Globally, there are a number of countries where access to the internet is heavily monitored, and in many cases restricted to a network completely controlled by the leading regime. When you are speaking of a country where there is civil unrest, such as Syria, that lockdown becomes all the more problematic. Word of personal experience and communication becomes limited in a time where it is needed the most.
Human rights activists and those fighting off the often brutal policies of such regimes suffer the most. The message they have is choked off, and it is difficult to pass information from one source to another. Much less give others who rely on media reports a first person perspective into the conflict.
Google is looking to change this. They will be discussing three tools as part of the New York based Conflict in a Connected World Summit.
The first will be uProxy, a proxy hosted within the US, where members of the public here could allow unfiltered access to people in other countries. It is encrypted, so the government will be unable to access, exploit or monitor communications and browsing using this method. It was developed by groups at the University of Washington, in cooperation with Brave New Software.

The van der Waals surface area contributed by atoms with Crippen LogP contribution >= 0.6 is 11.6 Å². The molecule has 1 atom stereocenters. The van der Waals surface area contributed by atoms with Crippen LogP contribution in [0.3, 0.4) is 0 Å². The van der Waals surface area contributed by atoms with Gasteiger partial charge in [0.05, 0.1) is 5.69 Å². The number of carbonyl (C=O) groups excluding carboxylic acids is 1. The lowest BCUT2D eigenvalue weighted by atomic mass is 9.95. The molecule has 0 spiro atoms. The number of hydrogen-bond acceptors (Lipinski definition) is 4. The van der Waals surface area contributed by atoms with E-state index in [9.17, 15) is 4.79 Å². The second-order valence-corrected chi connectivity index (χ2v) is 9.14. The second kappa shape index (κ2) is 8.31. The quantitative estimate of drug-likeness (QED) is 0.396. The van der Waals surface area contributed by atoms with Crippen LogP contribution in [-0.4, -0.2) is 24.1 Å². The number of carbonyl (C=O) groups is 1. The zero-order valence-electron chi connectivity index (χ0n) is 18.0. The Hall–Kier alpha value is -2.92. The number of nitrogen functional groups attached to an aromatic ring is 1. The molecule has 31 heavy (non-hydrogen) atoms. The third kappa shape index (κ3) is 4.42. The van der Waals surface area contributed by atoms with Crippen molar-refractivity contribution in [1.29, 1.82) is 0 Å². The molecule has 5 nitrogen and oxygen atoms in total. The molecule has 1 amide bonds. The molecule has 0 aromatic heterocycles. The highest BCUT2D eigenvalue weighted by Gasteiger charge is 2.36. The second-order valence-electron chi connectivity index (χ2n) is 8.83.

Second will be Project Shield. It is a security software that protects against DDOS (Denial of Service) attacks that overburden a server and take down websites. As a common tactic both from official agencies and independently run attacks, their priority is to add an extra layer of protection against these assaults.
The last is Digital Attack Map, which runs alongside Project Shield. It offers a digital, visual representation of DDOS attacks around the world, all over the web. Google hopes that with the data and history so immediately apparent, patterns will emerge and show the correlation between attacks and freedom of speech, among other applications.
While it would be prudent to point out that Google has its own privacy violations to consider, and that they have been cooperative with harsh and restrictive regimes in the past, this can only be a good move. It may also show a change in focus for the technology giant. It is sure to make plenty of governments angry, that is for sure.
Source: Google Blog